Kansas G.S.1949, § 16-201 in part provides: "Legal rate. Creditors shall be allowed to receive interest at the rate of six percent per annum when no other rate of interest is agreed upon, for any money after it becomes due; for money lent or money due on settlement of account, from the day of liquidating the same and ascertaining the balance * * for money due and withheld by an unreasonable and vexatious delay of payment or settlement of accounts * *." As we said in Southern Painting Co. v. United States, 10 Cir., 222 F.2d 431, 434, "Kansas has consistently held that interest is not recoverable on unliquidated claims until the amount due has been ascertained."7 It is our conclusion from a review of the facts of this case that this case involved an unliquidated claim and that it, therefore, would be inequitable to exact interest other than from the date of the judgment. Assuming that from the beginning there were sufficient facts to show that thefts had occurred which would impose liability, the amount thereof was very much in dispute. The amount of inventory shortage resulting from these thefts was a hotly contested issue. This was not a case where a mathematical formula or a yardstick, so to speak, could be employed from which the answer would follow. Certified public accountants spent a great deal of time analyzing the books and records of Leader to determine the amount of inventory shortage attributable to these thefts and in the end they could not agree as to the amount of loss for which there was liability under the policy. This was not a case for the application of the maxim "That is certain which can be made certain." As observed by us in the Southern Painting Co. case, supra, interest may be imposed under the Kansas law where unliquidated claims are involved "where there has been unreasonable and vexatious delay in the `settlement of accounts.'" The record does not establish that such was the case here. Indeed, Leader makes no such contention in its brief.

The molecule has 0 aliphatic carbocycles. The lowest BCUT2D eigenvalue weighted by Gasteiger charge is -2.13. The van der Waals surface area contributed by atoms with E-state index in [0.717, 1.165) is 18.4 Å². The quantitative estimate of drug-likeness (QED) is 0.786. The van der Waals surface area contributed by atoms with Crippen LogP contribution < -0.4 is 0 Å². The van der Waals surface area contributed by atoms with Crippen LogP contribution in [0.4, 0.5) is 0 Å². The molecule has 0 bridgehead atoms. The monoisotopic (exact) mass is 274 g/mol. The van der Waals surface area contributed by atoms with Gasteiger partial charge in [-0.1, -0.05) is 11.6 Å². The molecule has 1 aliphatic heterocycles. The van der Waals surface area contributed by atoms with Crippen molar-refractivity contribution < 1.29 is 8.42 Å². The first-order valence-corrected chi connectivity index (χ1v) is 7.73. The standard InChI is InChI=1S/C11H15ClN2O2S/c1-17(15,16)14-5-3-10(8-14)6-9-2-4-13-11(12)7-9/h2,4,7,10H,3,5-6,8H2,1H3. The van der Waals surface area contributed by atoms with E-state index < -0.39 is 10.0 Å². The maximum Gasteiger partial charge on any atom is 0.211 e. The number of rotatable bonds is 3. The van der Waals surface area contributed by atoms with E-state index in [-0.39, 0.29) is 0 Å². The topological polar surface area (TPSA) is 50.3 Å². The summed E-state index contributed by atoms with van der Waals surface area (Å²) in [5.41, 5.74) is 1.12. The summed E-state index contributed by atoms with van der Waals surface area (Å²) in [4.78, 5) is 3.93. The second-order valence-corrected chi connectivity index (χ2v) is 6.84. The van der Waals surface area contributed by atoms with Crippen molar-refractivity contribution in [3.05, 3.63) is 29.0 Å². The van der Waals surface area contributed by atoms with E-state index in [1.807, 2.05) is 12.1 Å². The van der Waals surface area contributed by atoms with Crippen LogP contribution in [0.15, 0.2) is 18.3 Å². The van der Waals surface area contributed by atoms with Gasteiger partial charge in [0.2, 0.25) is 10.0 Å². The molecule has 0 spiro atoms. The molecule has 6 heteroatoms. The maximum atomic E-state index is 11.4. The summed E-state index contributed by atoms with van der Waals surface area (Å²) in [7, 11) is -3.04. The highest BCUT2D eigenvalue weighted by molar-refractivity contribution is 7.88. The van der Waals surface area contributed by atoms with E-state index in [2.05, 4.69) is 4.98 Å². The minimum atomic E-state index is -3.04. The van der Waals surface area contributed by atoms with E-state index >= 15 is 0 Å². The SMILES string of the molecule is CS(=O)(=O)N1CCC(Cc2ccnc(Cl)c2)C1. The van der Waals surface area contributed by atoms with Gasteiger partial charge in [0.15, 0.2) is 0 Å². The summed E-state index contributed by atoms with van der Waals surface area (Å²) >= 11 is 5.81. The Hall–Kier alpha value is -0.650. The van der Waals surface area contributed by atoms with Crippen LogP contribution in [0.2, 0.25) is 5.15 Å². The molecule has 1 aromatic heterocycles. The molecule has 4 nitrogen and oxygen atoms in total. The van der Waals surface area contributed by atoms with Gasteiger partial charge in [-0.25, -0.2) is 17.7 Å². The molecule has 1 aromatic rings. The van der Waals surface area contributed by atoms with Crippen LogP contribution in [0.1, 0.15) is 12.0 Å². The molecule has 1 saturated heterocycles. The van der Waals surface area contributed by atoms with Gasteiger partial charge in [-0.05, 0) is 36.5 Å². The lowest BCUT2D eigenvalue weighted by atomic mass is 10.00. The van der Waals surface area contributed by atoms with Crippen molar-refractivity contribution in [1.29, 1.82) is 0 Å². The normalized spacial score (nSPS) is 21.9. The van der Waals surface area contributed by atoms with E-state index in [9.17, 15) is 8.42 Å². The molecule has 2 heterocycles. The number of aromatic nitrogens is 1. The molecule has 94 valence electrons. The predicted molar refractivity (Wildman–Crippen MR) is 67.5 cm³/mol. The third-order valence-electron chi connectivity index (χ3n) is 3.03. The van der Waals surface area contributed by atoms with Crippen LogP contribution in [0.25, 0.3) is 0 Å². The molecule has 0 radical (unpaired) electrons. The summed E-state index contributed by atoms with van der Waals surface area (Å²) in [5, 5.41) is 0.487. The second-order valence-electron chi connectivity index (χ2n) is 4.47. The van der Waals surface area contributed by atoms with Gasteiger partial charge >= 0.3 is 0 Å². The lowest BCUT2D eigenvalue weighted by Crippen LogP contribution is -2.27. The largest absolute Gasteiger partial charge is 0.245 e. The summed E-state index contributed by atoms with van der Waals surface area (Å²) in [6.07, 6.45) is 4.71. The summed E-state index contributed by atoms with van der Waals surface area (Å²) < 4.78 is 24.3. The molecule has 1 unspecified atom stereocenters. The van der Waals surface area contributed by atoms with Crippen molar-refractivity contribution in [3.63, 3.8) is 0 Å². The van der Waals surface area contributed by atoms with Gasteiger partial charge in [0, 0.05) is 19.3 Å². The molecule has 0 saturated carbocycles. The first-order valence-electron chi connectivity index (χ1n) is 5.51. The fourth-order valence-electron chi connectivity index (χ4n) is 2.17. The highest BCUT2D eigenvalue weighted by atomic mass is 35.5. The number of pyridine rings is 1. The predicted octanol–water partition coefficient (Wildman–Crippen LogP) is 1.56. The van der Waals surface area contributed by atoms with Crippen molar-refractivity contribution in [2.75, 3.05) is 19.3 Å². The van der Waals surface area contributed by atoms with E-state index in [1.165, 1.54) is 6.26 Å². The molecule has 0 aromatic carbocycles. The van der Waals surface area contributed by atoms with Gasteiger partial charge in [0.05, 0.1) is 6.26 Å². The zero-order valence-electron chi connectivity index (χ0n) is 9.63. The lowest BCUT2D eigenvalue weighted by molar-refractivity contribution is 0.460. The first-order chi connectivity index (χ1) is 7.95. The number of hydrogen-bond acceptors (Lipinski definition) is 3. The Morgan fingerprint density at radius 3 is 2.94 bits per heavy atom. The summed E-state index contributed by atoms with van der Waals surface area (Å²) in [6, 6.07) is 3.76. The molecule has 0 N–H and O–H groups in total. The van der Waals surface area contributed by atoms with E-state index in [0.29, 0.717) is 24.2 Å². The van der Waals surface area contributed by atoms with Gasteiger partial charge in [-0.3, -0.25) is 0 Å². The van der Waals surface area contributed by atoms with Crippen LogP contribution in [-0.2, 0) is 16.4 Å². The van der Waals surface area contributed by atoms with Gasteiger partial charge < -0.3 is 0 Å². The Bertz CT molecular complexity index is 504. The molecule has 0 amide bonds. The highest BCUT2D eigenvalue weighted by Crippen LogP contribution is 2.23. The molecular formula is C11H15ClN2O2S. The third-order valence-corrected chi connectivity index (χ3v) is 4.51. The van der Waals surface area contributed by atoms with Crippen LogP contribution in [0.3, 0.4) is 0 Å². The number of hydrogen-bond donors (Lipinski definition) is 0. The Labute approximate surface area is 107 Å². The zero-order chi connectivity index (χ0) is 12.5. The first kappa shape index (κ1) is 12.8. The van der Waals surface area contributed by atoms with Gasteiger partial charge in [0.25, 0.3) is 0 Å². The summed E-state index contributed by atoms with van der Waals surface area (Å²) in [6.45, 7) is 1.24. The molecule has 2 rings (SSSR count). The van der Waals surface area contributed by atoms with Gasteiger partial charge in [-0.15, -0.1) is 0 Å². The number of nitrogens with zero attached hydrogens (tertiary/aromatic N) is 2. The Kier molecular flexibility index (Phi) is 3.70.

The contention is made that the court erred in excluding Leath's statement from the record but in view of what has been said above we do not deem it necessary to pass upon this question.


The judgment is reversed and the cause is remanded with directions to proceed in conformity with the views expressed herein.


1. Herein called Leader.

2. Herein called Fidelity.

3. See also 169 A.L.R. 228; Kroloff v. Southern Surety Co., 197 Iowa 1244, 198 N.W. 629.

4. Story Parchment Co. v. Paterson Parchment Paper Co., 282 U.S. 555, 51 S.Ct. 248, 75 L.Ed. 544; Eastman Kodak Co. v. Southern Photo Materials Co., 273 U.S. 359, 47 S.Ct. 400, 71 L.Ed. 684; See also Kobe, Inc. v. Dempsey Pump Co., 10 Cir., 198 F.2d 416; Stern v. Dunlap Co., 10 Cir., 228 F.2d 939.

5. The Master found that Leath stole more than $15,000 but because of the policy limitation only $15,000 need be considered.

6. Illinois Surety Co. v. John Davis Co., 244 U.S. 376, 37 S.Ct. 614, 61 L.Ed. 1206; Southern Painting Co. v. United States, 10 Cir., 222 F.2d 431.

7. For Kansas cases, see Winfield Mortgage & Trust Co. v. Robinson, 89 Kan. 842, 132 P. 979; People's Exchange Bank of Elmdale v. Miller, 139 Kan. 3, 29 P.2d 1079; Columbian Fuel Corp. v. Panhandle Eastern Pipe Line Co., 176 Kan. 433, 271 P.2d 773.